My dream is to recognize that the movements we see emerging in the world around us — new ways of being community, finding spirituality and engaging in social responsibility — could also lead to the emergence of new ways of living religious life. Online communities like Monasteries of the Heart and social movements like Occupy Wall Street and even fitness/spirituality movements like SoulCycle are ways people connect and find meaning today. "Our imaginations haven't caught up with this world we inhabit yet," Krista Tippet wrote in Becoming Wise: An Inquiry into the Mystery and Art of Living. My hope is that women religious help us catch up, help us see what wants to emerge and help it evolve even when that means letting go of the familiar and risking the new.
How can religious women today be spiritual trailblazers for our times in the ways that the founders of our communities were in theirs and that our elders, the women who guided the church through the renewal of Vatican II, were in theirs?
At 57, I am still considered a "young sister" because there are so few younger than me. At meetings, around the dinner table, in small group discussions, I refute the charge: "I am not young. I am middle-aged. My little brother is a grandfather. We do not have young sisters." I choose my words carefully in my attempt to wake us from a reality-blurring slumber that often ignores the fact of an aging and shrinking membership. As if by choosing to not name it, not talk about it, we could simply keep on keeping on. We have been in denial.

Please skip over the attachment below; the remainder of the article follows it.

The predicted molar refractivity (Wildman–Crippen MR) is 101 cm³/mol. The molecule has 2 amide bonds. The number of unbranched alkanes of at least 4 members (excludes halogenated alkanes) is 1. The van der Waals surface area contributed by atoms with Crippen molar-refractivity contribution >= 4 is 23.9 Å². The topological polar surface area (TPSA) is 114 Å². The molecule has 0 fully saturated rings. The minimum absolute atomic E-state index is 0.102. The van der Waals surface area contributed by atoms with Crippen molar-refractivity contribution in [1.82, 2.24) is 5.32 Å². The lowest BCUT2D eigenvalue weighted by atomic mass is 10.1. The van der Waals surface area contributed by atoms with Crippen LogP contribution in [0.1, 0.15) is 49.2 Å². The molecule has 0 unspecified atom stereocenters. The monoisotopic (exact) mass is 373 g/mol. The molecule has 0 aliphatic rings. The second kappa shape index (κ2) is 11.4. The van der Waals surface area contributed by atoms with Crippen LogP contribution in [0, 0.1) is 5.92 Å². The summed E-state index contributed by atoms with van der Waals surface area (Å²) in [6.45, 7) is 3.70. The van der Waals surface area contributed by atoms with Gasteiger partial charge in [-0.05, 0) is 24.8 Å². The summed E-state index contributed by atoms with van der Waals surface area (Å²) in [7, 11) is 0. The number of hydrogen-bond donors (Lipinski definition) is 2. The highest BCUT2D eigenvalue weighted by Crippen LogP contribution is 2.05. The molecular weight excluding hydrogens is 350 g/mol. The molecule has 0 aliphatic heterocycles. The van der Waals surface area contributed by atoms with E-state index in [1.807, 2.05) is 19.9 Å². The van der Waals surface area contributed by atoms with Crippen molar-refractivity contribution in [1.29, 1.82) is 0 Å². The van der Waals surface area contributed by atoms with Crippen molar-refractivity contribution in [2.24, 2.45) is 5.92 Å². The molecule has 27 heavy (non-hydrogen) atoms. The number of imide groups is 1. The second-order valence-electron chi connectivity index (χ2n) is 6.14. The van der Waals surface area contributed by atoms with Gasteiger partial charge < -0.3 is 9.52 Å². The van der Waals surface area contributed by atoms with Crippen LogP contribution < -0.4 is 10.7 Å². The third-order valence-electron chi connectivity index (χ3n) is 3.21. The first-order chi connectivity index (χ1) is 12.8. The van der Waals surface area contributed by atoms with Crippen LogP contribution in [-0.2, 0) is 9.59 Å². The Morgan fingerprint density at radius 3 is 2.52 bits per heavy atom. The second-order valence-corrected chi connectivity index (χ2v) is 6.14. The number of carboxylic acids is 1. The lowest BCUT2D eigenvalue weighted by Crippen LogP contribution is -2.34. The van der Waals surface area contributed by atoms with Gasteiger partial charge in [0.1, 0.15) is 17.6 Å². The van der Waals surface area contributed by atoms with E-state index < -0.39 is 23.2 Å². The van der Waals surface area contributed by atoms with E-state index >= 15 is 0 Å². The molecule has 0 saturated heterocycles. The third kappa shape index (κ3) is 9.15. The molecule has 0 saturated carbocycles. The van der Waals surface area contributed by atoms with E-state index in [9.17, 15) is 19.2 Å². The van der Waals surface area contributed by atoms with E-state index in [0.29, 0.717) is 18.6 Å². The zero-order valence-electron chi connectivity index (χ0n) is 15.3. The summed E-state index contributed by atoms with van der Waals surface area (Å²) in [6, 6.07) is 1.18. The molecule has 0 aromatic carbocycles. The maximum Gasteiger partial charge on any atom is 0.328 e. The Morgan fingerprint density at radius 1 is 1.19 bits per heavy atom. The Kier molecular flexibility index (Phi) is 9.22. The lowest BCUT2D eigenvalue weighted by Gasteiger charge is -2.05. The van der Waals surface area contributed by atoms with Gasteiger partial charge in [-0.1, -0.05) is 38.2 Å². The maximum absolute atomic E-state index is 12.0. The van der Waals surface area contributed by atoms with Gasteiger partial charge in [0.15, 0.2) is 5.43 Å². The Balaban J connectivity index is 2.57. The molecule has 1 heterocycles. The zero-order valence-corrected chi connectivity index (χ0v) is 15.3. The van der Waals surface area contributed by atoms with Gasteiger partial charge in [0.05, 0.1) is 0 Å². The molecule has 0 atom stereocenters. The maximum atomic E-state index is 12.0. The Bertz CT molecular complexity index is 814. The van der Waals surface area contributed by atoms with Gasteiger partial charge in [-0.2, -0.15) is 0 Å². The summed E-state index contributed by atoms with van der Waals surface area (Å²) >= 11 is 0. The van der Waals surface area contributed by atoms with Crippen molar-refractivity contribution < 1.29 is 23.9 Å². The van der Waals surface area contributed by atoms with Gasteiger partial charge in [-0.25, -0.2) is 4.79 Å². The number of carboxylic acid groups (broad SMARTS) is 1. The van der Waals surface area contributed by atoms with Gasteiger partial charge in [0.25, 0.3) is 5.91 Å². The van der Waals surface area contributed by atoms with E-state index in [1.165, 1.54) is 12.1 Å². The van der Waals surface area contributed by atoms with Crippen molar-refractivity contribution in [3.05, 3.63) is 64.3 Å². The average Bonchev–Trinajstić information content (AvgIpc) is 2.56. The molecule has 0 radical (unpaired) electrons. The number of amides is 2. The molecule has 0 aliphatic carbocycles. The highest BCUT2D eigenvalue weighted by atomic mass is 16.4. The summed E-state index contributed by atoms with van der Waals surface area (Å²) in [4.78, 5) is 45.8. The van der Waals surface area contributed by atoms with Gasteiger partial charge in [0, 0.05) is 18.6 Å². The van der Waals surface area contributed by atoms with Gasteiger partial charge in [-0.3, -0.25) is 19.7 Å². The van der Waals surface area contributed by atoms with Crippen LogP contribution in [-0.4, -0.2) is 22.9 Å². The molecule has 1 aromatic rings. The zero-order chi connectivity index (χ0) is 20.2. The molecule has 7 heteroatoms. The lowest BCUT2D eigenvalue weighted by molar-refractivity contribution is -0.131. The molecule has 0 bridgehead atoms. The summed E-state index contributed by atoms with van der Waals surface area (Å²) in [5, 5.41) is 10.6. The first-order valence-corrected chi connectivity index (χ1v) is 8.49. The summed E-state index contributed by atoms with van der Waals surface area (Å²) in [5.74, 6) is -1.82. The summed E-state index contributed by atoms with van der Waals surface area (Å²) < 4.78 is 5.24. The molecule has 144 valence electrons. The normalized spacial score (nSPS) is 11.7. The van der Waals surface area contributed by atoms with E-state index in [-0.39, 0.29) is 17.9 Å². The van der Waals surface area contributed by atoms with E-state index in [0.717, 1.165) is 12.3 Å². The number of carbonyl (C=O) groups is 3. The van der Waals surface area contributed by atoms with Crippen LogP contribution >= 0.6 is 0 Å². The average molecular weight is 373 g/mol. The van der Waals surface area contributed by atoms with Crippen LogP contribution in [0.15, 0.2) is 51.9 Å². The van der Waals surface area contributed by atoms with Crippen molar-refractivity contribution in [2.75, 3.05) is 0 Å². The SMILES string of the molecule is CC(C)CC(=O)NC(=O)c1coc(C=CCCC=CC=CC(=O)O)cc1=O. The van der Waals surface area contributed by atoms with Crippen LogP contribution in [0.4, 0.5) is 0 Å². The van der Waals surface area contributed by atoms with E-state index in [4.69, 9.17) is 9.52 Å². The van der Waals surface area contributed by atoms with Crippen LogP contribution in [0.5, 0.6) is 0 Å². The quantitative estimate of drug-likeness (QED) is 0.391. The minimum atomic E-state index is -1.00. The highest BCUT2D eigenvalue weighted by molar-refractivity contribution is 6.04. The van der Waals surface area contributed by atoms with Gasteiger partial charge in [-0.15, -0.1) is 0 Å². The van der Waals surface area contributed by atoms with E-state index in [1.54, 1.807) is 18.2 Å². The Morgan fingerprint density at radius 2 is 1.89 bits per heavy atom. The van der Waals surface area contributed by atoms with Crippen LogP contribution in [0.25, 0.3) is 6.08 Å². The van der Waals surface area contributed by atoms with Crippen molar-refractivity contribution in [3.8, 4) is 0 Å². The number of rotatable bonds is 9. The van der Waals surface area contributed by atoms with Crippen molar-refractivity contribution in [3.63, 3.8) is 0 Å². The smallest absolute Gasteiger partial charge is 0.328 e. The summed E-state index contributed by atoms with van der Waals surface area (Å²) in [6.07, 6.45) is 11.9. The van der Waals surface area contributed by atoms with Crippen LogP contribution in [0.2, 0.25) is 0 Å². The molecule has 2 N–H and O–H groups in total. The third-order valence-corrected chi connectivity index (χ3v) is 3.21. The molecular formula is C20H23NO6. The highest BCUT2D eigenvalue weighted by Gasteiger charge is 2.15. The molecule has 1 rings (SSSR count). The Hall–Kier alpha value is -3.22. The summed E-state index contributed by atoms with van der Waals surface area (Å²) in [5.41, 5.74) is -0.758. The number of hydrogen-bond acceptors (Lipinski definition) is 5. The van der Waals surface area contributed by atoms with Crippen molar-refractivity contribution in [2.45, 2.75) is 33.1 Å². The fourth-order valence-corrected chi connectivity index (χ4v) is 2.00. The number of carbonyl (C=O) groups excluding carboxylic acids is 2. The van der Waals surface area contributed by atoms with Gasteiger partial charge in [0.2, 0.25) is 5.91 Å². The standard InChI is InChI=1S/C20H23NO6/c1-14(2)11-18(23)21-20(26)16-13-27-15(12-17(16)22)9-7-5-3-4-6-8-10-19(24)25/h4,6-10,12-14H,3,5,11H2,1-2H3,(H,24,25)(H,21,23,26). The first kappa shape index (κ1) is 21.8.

From my perspective as a tail-end Baby Boomer who came of age a decade after Vatican II and who entered religious life at 35 after a couple career moves, I see community differently than the 70- and 80-somethings. They came to community at 17 or 18, came of age in the rigid and rule-bound pre-Vatican II religious life, broke free during renewal and subsequently built the great communities and good works that, 50 years later, define religious life in the United States. I understand the denial as these strong women not only began to deal with their own aging process but also realized that there were not sufficient numbers of younger members to carry forth their great vision and good works.
But now, like a patient with a terminal diagnosis, we are moving from denial to acceptance of decline and diminishment — with a tagged-on, just-in-case-there-is-a-future caveat, "We're going to look different." I have read articles, attended presentations and been a part of many conversations which all echo the same conclusion: "We'll be smaller and we'll look different, but religious life will continue." Even Pope Francis, at the September 2016 Abbots' Congress in Rome, used the decline and diminishment language when he urged Benedictine abbots and abesses not to become discouraged if the members of their monastic communities diminish in number and become older.
Vowed religious life will continue, and, yes, we will be smaller in number and we will "look different." But I do not want to watch the sisters I love age and die one by one while I wait around to see what "looks different" when they are gone. I want to actively create our future.
We've been riding on a rain-slick surface — it's past time to find dry ground and gain traction, to welcome the emerging future of religious life, stop blindly riding into the rain of diminishment waiting for the skid that will take us to the ground. Let's start directing the change.
If diminishment is change headed toward death, evolution is change in the direction of life. Because words frame our perspective, I propose that we shift diminishment language to the language of evolution, that we focus on our renewal as a prophetic life form, to our growth and development. Life and death are cyclic. One organism dies, another is reborn.